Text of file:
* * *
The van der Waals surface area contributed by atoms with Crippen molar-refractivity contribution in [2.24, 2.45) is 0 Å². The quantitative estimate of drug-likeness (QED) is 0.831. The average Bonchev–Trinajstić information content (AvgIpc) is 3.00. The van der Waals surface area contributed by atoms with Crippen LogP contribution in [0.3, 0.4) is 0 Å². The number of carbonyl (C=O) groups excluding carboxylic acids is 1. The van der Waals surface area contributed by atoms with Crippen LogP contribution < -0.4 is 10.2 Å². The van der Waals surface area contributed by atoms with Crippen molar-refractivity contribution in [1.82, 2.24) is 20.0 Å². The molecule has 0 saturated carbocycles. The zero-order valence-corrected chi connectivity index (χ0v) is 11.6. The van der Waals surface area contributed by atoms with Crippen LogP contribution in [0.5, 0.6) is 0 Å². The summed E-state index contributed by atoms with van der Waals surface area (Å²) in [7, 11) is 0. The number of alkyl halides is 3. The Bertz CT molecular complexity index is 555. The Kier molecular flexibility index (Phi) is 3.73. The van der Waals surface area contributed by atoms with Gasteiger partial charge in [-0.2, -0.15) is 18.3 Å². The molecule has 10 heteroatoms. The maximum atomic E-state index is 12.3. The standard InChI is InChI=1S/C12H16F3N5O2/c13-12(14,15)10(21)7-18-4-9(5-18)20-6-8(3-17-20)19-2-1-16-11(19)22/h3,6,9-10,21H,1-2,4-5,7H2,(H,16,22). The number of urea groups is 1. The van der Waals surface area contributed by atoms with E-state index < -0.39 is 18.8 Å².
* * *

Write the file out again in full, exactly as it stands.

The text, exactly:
The van der Waals surface area contributed by atoms with Crippen molar-refractivity contribution in [2.24, 2.45) is 0 Å². The quantitative estimate of drug-likeness (QED) is 0.831. The average Bonchev–Trinajstić information content (AvgIpc) is 3.00. The van der Waals surface area contributed by atoms with Crippen LogP contribution in [0.3, 0.4) is 0 Å². The number of carbonyl (C=O) groups excluding carboxylic acids is 1. The van der Waals surface area contributed by atoms with Crippen LogP contribution < -0.4 is 10.2 Å². The van der Waals surface area contributed by atoms with Crippen molar-refractivity contribution in [1.82, 2.24) is 20.0 Å². The molecule has 0 saturated carbocycles. The zero-order valence-corrected chi connectivity index (χ0v) is 11.6. The van der Waals surface area contributed by atoms with Crippen LogP contribution in [0.5, 0.6) is 0 Å². The summed E-state index contributed by atoms with van der Waals surface area (Å²) in [7, 11) is 0. The number of alkyl halides is 3. The Bertz CT molecular complexity index is 555. The Kier molecular flexibility index (Phi) is 3.73. The van der Waals surface area contributed by atoms with Gasteiger partial charge in [-0.2, -0.15) is 18.3 Å². The molecule has 10 heteroatoms. The maximum atomic E-state index is 12.3. The standard InChI is InChI=1S/C12H16F3N5O2/c13-12(14,15)10(21)7-18-4-9(5-18)20-6-8(3-17-20)19-2-1-16-11(19)22/h3,6,9-10,21H,1-2,4-5,7H2,(H,16,22). The number of urea groups is 1. The van der Waals surface area contributed by atoms with E-state index < -0.39 is 18.8 Å².